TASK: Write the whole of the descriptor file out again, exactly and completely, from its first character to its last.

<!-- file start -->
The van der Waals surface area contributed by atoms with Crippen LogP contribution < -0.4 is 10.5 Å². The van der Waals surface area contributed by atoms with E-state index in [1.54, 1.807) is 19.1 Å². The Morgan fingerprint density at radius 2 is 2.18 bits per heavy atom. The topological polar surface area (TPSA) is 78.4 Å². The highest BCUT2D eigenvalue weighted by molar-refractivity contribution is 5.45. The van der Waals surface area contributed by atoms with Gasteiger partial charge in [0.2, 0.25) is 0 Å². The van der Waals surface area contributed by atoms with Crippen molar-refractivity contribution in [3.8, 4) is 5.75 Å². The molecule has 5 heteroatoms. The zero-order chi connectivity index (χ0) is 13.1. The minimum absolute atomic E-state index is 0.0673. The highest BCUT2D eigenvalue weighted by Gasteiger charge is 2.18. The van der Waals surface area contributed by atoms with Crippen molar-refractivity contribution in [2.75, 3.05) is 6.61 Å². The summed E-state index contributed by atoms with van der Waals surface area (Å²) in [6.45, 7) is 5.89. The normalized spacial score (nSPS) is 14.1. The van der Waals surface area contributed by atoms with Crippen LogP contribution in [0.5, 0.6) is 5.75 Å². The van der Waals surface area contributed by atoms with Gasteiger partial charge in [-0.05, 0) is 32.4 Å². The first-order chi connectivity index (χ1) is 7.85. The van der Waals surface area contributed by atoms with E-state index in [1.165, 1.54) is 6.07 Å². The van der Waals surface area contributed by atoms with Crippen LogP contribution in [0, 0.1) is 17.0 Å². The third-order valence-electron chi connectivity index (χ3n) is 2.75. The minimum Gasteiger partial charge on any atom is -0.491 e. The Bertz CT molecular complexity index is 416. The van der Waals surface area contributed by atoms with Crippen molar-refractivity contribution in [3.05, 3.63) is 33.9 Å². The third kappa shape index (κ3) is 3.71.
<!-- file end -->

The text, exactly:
The van der Waals surface area contributed by atoms with Crippen LogP contribution < -0.4 is 10.5 Å². The van der Waals surface area contributed by atoms with E-state index in [1.54, 1.807) is 19.1 Å². The Morgan fingerprint density at radius 2 is 2.18 bits per heavy atom. The topological polar surface area (TPSA) is 78.4 Å². The highest BCUT2D eigenvalue weighted by molar-refractivity contribution is 5.45. The van der Waals surface area contributed by atoms with Gasteiger partial charge in [0.2, 0.25) is 0 Å². The van der Waals surface area contributed by atoms with Crippen molar-refractivity contribution in [3.8, 4) is 5.75 Å². The molecule has 5 heteroatoms. The zero-order chi connectivity index (χ0) is 13.1. The minimum absolute atomic E-state index is 0.0673. The highest BCUT2D eigenvalue weighted by Gasteiger charge is 2.18. The van der Waals surface area contributed by atoms with Crippen molar-refractivity contribution in [2.75, 3.05) is 6.61 Å². The summed E-state index contributed by atoms with van der Waals surface area (Å²) in [6.45, 7) is 5.89. The normalized spacial score (nSPS) is 14.1. The van der Waals surface area contributed by atoms with Crippen LogP contribution in [0.5, 0.6) is 5.75 Å². The van der Waals surface area contributed by atoms with Gasteiger partial charge in [-0.05, 0) is 32.4 Å². The first-order chi connectivity index (χ1) is 7.85. The van der Waals surface area contributed by atoms with E-state index in [1.165, 1.54) is 6.07 Å². The van der Waals surface area contributed by atoms with Crippen LogP contribution in [0, 0.1) is 17.0 Å². The third-order valence-electron chi connectivity index (χ3n) is 2.75. The minimum Gasteiger partial charge on any atom is -0.491 e. The Bertz CT molecular complexity index is 416. The van der Waals surface area contributed by atoms with Crippen molar-refractivity contribution in [3.05, 3.63) is 33.9 Å². The third kappa shape index (κ3) is 3.71.